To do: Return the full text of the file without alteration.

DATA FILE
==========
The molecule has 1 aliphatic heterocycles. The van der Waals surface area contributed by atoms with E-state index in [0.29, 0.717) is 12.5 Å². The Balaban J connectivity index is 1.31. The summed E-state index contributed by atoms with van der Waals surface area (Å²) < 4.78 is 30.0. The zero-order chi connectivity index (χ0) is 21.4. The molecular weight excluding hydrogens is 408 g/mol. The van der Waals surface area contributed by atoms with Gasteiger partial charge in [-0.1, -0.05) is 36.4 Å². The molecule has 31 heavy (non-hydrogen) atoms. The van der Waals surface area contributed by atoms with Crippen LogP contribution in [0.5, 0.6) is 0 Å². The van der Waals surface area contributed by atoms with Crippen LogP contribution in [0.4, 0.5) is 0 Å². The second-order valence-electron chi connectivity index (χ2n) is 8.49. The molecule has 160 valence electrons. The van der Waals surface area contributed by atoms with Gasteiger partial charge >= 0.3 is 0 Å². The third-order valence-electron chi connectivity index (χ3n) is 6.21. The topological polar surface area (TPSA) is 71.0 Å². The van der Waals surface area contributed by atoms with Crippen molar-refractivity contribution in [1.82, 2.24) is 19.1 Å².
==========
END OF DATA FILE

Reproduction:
The molecule has 1 aliphatic heterocycles. The van der Waals surface area contributed by atoms with E-state index in [0.29, 0.717) is 12.5 Å². The Balaban J connectivity index is 1.31. The summed E-state index contributed by atoms with van der Waals surface area (Å²) < 4.78 is 30.0. The zero-order chi connectivity index (χ0) is 21.4. The molecular weight excluding hydrogens is 408 g/mol. The van der Waals surface area contributed by atoms with Gasteiger partial charge in [-0.1, -0.05) is 36.4 Å². The molecule has 31 heavy (non-hydrogen) atoms. The van der Waals surface area contributed by atoms with Crippen LogP contribution in [0.5, 0.6) is 0 Å². The van der Waals surface area contributed by atoms with Crippen LogP contribution in [0.4, 0.5) is 0 Å². The second-order valence-electron chi connectivity index (χ2n) is 8.49. The molecule has 160 valence electrons. The van der Waals surface area contributed by atoms with Gasteiger partial charge >= 0.3 is 0 Å². The third-order valence-electron chi connectivity index (χ3n) is 6.21. The topological polar surface area (TPSA) is 71.0 Å². The van der Waals surface area contributed by atoms with Crippen molar-refractivity contribution in [1.82, 2.24) is 19.1 Å².